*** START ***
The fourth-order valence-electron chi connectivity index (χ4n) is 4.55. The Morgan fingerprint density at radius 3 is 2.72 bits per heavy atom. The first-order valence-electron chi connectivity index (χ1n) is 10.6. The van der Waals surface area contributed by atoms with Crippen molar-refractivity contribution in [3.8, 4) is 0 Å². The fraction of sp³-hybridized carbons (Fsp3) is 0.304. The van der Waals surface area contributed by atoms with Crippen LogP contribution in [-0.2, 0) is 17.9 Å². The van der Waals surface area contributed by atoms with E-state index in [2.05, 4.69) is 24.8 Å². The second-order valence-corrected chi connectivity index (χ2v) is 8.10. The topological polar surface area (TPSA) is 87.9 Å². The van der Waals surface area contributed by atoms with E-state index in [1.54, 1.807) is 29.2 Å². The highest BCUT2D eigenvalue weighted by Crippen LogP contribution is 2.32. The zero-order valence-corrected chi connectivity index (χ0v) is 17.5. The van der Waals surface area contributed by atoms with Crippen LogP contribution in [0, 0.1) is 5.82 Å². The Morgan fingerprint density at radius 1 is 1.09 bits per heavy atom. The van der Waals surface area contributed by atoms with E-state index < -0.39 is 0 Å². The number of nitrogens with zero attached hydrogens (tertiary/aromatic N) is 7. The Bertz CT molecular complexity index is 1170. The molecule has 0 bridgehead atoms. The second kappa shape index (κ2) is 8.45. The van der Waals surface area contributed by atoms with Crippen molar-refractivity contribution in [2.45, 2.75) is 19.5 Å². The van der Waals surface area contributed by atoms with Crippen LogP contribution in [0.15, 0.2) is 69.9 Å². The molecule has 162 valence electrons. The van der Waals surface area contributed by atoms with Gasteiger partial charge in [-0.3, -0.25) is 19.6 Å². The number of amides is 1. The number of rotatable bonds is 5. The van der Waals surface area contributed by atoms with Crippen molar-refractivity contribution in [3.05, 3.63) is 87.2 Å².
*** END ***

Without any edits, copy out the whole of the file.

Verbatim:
The fourth-order valence-electron chi connectivity index (χ4n) is 4.55. The Morgan fingerprint density at radius 3 is 2.72 bits per heavy atom. The first-order valence-electron chi connectivity index (χ1n) is 10.6. The van der Waals surface area contributed by atoms with Crippen molar-refractivity contribution in [3.8, 4) is 0 Å². The fraction of sp³-hybridized carbons (Fsp3) is 0.304. The van der Waals surface area contributed by atoms with Crippen LogP contribution in [-0.2, 0) is 17.9 Å². The van der Waals surface area contributed by atoms with E-state index in [2.05, 4.69) is 24.8 Å². The second-order valence-corrected chi connectivity index (χ2v) is 8.10. The topological polar surface area (TPSA) is 87.9 Å². The van der Waals surface area contributed by atoms with E-state index in [1.54, 1.807) is 29.2 Å². The highest BCUT2D eigenvalue weighted by Crippen LogP contribution is 2.32. The zero-order valence-corrected chi connectivity index (χ0v) is 17.5. The van der Waals surface area contributed by atoms with Crippen LogP contribution in [0, 0.1) is 5.82 Å². The Morgan fingerprint density at radius 1 is 1.09 bits per heavy atom. The van der Waals surface area contributed by atoms with E-state index < -0.39 is 0 Å². The number of nitrogens with zero attached hydrogens (tertiary/aromatic N) is 7. The Bertz CT molecular complexity index is 1170. The molecule has 0 bridgehead atoms. The second kappa shape index (κ2) is 8.45. The van der Waals surface area contributed by atoms with Crippen molar-refractivity contribution in [2.45, 2.75) is 19.5 Å². The van der Waals surface area contributed by atoms with Crippen LogP contribution in [0.15, 0.2) is 69.9 Å². The molecule has 162 valence electrons. The van der Waals surface area contributed by atoms with Gasteiger partial charge in [-0.3, -0.25) is 19.6 Å². The number of amides is 1. The number of rotatable bonds is 5. The van der Waals surface area contributed by atoms with Crippen molar-refractivity contribution in [3.05, 3.63) is 87.2 Å².